Nandy believes Mishra is one of the most remarkable filmmakers of our time and there are very few filmmakers who can stand shoulder to shoulder with him. “Sudhir deserves support to make the kind of films he is best at. For when it comes to talent, he is truly unparalleled,” he says.
Since then, he has done movies, which have always had something important to say, whether about art in Khoya Khoya Chand (2007), about love in Yeh Saali Zindagi (2011), about heartland politics in Daas Dev (2018) or about urban aspiration in Serious Men. Streaming has renewed him, with Hostages and now Fauda.
Mishra’s work is always provocative, even if it is a short film, like Life Support (2017), or the forthcoming Afwaah, with Bhumi Pednekar and Nawazuddin Siddiqui, about the toxic possibilities of rumours. He can quote Shakespeare and Ghalib, decry socialism and talk democracy, and be a Javed Akhtar fanboy as much as he is a writing guru to many younger men.
His storytelling is personal and political. He could write Hazaron because he lived through the Emergency, he wrote Daas Dev because he knows what politics can do to a family, and he has written Afwaah because he knows the tumultuous times we live in. He is also extremely emotional, says Advani, and can get hurt easily. His career is littered with many still-born scripts, which needed a strong producer, who never quite materialised. Advani recalls working on a film script Mehrunissa with him, along with Saurabh Shukla for a year, only for the film to never be made. “Yet the older I get,” says Advani, “the more I am becoming like him, in the opportunities he creates for others, the credit he gives, and the generosity he exudes.”
His voice remains unique as does his gravitas, which is why Nair wanted him to work on Tanaav. “No one flashes their religion on their sleeve in Tanaav. Their primary priority is their cause, whether it is the special task group or the militants. Yet there is a subtext to it, which we will explore in subsequent seasons where there is more to it than meets the eye,” he adds. “Sudhir makes you think but doesn’t tell you how to think.”
It is not about two countries or two religions. Says Mishra: “If you follow the dharma of good storytelling you always understand all sides to the story, you understand all the characters, you empathise with everyone though in the end it’s clear where we stand. I think it is a series of misunderstandings in Kashmir. If you take the question of Kashmiri Pandits, it is a genuine tragedy, there are five lakh people who are displaced. The ordinary Kashmiri Pandit has lost his home. There is a complex history of Kashmir and then political agendas take over. Border states have always suffered throughout history, whether it is Cyprus, or in Eastern Europe. Of course Pakistan’s industrial military complex can also not be ignored. But the ordinary Kashmiri has his own aspiration and must be listened to. Too many people have a stake in the state. But 90 per cent of Kashmiri lives are ordinary, with normal ups and downs.”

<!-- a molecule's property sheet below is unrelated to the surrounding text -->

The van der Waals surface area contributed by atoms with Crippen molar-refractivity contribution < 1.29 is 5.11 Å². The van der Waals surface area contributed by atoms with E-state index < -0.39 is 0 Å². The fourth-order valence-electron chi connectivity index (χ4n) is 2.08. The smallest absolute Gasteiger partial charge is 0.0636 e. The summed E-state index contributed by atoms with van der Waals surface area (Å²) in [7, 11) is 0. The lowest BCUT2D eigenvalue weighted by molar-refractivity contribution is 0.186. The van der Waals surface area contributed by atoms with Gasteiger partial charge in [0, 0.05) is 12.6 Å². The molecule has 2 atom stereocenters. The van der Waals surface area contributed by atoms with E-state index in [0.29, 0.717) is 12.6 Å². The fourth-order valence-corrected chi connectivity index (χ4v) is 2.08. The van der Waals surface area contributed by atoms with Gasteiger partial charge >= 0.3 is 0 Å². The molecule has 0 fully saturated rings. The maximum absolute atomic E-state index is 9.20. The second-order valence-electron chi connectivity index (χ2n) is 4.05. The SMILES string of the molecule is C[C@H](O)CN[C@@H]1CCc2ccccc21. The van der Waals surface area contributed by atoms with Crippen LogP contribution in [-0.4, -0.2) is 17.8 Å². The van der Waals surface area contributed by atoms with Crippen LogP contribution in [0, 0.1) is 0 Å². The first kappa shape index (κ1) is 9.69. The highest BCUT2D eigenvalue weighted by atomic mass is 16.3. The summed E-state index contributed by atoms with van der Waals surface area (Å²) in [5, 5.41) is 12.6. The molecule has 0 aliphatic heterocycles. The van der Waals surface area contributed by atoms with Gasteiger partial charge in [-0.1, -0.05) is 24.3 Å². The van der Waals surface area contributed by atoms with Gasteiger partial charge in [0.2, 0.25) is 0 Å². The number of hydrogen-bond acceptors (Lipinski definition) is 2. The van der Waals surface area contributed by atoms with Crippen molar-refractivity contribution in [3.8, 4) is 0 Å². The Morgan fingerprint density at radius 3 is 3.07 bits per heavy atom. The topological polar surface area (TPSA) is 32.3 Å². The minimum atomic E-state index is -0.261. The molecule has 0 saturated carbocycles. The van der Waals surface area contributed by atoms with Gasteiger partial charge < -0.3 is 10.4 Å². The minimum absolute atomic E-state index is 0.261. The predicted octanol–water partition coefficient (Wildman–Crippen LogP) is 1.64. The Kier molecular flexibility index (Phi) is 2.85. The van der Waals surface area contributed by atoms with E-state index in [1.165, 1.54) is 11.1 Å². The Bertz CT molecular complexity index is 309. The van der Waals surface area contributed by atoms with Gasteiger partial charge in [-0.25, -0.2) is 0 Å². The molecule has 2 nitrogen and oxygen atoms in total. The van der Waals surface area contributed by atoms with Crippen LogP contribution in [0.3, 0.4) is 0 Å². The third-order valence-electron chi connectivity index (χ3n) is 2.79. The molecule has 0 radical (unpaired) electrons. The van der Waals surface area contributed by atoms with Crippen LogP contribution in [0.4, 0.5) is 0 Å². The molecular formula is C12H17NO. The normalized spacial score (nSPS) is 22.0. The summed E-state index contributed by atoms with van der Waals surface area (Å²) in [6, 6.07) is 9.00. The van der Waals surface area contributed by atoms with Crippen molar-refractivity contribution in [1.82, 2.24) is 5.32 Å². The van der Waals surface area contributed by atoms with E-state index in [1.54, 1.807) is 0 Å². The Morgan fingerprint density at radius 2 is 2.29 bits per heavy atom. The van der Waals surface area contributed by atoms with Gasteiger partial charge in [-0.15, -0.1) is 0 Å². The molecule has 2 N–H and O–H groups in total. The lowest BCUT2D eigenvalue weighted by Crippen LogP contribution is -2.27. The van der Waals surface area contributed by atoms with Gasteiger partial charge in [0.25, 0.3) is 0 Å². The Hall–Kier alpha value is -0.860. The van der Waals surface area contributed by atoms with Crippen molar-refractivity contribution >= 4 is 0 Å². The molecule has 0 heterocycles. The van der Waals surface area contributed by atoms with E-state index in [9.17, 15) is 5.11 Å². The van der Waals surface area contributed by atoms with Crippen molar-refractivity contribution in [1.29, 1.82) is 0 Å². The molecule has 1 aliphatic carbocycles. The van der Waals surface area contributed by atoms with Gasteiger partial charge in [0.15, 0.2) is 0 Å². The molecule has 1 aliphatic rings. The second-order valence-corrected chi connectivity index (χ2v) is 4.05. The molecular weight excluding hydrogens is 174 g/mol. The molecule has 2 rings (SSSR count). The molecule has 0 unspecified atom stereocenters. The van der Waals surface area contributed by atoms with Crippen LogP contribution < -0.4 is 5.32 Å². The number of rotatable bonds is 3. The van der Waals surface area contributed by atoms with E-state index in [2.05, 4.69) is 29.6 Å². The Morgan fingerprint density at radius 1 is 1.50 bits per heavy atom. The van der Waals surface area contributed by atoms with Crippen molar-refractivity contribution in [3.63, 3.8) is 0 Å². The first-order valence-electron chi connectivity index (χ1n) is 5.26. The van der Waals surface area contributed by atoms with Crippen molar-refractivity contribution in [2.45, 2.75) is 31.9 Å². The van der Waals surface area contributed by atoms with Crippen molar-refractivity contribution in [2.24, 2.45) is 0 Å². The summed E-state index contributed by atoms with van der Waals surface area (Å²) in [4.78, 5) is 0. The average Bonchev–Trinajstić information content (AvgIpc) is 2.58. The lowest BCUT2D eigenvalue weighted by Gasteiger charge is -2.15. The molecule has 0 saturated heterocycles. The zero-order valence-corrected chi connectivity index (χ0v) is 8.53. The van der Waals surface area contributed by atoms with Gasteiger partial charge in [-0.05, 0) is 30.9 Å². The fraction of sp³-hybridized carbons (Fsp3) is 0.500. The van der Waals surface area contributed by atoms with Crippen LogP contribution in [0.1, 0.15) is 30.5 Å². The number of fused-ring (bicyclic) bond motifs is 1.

“The idea of rebellion is fascinating but as my favourite philosopher Slavoj Zizek says, what happens to the morning after? Most rebellions cannot handle that. What happens after the Arab Spring. They’ve not thought it through,” he adds.
So in Tanaav, we have Umar Riaz, played brilliantly by Sumit Kaul, who sees nothing wrong in destroying Kashmir to achieve his ends. And Kabir, played by Manav Vij, an Indian intelligence agent, who will stop at nothing, no matter the consequences. Mishra shot Tanaav in Kashmir and found the people there surprised him with their compassion. “I don’t think there is an anti-India feeling. It’s just that the young want respect and dignity. The majority don’t want violence,” he says.
His empathy clearly comes from his upbringing, as does his professorial manner, his slightly uncoordinated walk and habit of not always completing his sentences. “I am my father’s son,” he says. “I never had any confrontation with him. He was a lover of poetry, a teacher of maths and French, and founder of the Lucknow Film Society. My only regret is I didn’t learn enough from him.”